Family Court is not only for those who are seeking a divorce. In addition to divorces, family court also handles post-divorce matters as well as domestic violence matters. One of the most common post-divorce issues is whether support obligations such as alimony can be modified or terminated. Under N.J.S.A. 2A:34-23, the legislature does allow for modifications or terminations of support. At Schenck Price, Tanya Helfand is well equipped and experienced in assisting individuals post-divorce. Our firm often represents individuals whose circumstances changed from the time of the divorce to the present and are now financially burdened by the agreement they entered into. This happened not infrequently during COVID.

The truth is that spousal support obligations are always subject to review and a modification of a "change of circumstances." Lepis v. Lepis, 83 N.J. 139 (1980) is New Jersey’s seminal case that the Court uses to define what exactly a “change of circumstances.” Lepis sets forth a fair procedure to establish changed circumstances. There are many grounds that court will consider as a change in circumstances warranting a reduction in alimony. A few examples are an involuntary significant loss of income, an increase in the cost of living, illness, disability, the payee’s cohabitation with another person or loss of employment by the payor. If the party moving to reduce alimony demonstrates any of these factors, the court will review the alimony obligation to see whether it is still fair for the individuals. The movant must also demonstrate that he/she has attempted to improve his/her diminishing circumstances. If the former marital status quo is impossible to maintain, then a modification is warranted.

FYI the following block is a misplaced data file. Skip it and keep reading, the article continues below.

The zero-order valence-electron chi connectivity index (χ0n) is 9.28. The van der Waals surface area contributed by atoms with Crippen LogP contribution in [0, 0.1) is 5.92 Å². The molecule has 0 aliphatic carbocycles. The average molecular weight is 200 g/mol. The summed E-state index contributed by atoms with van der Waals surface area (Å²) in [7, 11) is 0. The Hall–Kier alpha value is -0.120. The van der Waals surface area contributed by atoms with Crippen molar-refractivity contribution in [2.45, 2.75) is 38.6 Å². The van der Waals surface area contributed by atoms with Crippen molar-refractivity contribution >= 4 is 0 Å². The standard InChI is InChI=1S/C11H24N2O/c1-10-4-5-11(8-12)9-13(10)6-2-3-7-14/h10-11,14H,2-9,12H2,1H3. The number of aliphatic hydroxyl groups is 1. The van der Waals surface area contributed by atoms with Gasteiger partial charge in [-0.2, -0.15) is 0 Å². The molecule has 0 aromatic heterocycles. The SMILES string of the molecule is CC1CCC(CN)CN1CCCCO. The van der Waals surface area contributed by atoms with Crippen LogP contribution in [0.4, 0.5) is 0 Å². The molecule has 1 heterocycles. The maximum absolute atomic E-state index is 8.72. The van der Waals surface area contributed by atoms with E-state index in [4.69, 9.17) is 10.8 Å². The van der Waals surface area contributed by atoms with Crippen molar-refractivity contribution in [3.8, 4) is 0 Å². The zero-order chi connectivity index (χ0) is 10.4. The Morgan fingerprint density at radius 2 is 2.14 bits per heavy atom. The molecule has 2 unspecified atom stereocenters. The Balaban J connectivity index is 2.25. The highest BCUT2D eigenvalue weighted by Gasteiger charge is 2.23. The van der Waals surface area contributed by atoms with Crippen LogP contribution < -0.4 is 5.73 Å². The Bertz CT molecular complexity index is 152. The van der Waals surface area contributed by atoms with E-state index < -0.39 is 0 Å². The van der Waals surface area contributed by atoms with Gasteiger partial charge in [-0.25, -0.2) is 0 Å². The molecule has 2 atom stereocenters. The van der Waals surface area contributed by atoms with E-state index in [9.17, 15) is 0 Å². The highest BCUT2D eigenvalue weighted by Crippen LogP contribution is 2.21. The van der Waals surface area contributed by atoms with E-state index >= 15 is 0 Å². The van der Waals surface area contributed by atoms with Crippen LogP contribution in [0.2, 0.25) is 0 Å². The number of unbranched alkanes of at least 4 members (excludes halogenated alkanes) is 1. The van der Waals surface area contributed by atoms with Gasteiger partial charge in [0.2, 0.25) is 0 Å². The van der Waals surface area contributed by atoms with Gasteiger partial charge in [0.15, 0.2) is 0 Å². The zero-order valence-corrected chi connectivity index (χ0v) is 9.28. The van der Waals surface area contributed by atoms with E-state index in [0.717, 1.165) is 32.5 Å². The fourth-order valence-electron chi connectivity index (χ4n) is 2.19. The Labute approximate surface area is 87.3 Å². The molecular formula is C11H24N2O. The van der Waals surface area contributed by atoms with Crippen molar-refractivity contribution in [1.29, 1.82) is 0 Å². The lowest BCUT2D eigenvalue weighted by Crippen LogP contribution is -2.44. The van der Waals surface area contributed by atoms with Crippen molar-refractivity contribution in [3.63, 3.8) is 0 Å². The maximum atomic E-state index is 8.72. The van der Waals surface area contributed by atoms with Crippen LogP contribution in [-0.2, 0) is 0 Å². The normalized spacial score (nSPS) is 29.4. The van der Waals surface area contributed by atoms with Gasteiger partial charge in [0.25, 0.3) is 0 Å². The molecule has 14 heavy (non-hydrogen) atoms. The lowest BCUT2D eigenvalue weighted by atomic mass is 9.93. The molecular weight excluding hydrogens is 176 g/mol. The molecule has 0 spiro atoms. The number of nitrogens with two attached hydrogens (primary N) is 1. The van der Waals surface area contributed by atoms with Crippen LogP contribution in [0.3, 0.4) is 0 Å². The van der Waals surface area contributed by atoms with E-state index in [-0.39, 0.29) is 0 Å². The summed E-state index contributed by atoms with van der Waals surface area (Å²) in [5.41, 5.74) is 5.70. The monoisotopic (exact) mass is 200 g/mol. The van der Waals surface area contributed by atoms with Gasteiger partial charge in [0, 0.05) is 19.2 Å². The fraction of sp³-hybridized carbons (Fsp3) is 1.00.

The Appellate Division in Aronson v. Aronson, 245 N.J. Super. 354 (1991) has recognized that alimony should not be a punishment or a reward for the payee, nor should it be a windfall for either party. It is instead a right arising out of the marriage relationship to allow the parties to continue to live according to the economic standards established during the marriage to the extent that economic circumstances will allow. However, if that standard of living is no longer feasible, then one party should not benefit at the detriment of the other party.

The process of showing a changed circumstances includes a limited exchange of discovery including but not limited to exchanging tax returns, W-2s, pay stubs and most importantly filing an updated case information statement. As a reminder, the case information statement, or CIS, is a detailed snapshot of the financials of your case. At Tanya N. Helfand, Esq. we take the time to go through your CIS in a very detailed and careful fashion to ensure accuracy and simplicity for the Judge to review.

Furthermore, the Supreme Court of New Jersey in Crews v. Crews, 164 N.J. 11 (2000) provided a list of factors intended to set a baseline to determine if the support was adequate to maintain marital lifestyle. The courts are guided by Crews for all alimony reduction cases and compare the standard of living that the parties enjoyed at the time of the divorce to their current standard of living.

If during the time the payee was not seeking full-time work or economizing, then there may be consequences for the lack thereof. Both parents are responsible to save and support their children, even while collecting alimony and child support.

In sum, when husband or wife's income has decreased, the payee is not entitled to have her/him keep him/her at the former marital standard of living while she/he struggles. Alimony and support must be reduced in these type of cases.

 If you are in a situation similar to the ones described above, please contact Tanya Helfand at Schenck Price immediately. With over 25+ years of experience in representing high net worth parties, we are the law firm for you. Please call for a consultation to see how Tanya Helfand can help you with your matter. We handle cases in Bergen, Essex, Morris, Hudson, Union, Somerset, Sussex and other New Jersey counties.